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New paintings by Tasmanian artist James Walker


With dark monochromatic tones and emotion texture, James Walkers latest body of work display both the marvel of aviation and the folly of warfare. In this new suite of works man is given wings and the tools to battle the skies. Painted plumes of dying engine smoke combine with the upper atmosphere to hold in time moments of gravity defying heroism and the horror and loss of aerial conflict.


oil on canvas, 34 x 56cm
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James Walker

Visual artists

Tasmanian painter represented by Handmark

n. sadness that you’ll never be able to know how history will turn out.

When I was six my father bought a model of a Heinkel bomber and this
coincided with my discovery that I loved to draw. The kit featured an action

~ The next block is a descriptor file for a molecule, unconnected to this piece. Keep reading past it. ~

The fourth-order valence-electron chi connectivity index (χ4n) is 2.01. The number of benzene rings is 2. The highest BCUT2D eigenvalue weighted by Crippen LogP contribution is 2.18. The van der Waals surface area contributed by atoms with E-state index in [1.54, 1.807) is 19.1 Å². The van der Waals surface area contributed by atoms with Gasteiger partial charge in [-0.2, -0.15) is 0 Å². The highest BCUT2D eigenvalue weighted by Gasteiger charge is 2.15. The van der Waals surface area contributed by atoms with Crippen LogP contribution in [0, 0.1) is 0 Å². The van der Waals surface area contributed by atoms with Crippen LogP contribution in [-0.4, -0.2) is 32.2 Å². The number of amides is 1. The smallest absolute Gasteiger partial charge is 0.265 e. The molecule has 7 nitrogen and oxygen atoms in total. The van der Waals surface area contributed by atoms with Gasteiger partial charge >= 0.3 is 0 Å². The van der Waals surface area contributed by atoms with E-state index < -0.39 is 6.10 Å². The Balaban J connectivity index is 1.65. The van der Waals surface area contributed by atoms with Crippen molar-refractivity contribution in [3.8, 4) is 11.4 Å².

packed scene on the cover, which started a fascination for World War Two

I dare to assume that most young boys have a fascination for the excitement
of a conflict, and the imagery portrayed in history books, artworks and war
comics plays a part in conditioning us to secretly yearn to be participants in
this seemingly great adventure.
The shapes, forms, sounds colours, symbols and movement associated with
aircraft such as a Messerschmitt or a Spitfire and the supposedly chivalrous
conduct of the pilots as they joust through the third dimension created a
fantasy that dominated my childhood.
As I grew and began to realise my own mortality I started to consider things
from another perspective. The horror of realising that the adventure is over
as you start the lonely fall and the horror it may not have existed at all.
This can also act as a metaphor for many of the choices made in life. It’s easy
to be seduced into a fantasy only to discover it was just a façade. How
terrifying to suddenly realise you’ll never escape to discover what could have
happened. What didn’t happen.

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Handmark – Evandale
2 Russell Street, Evandale, Tasmania, Australia

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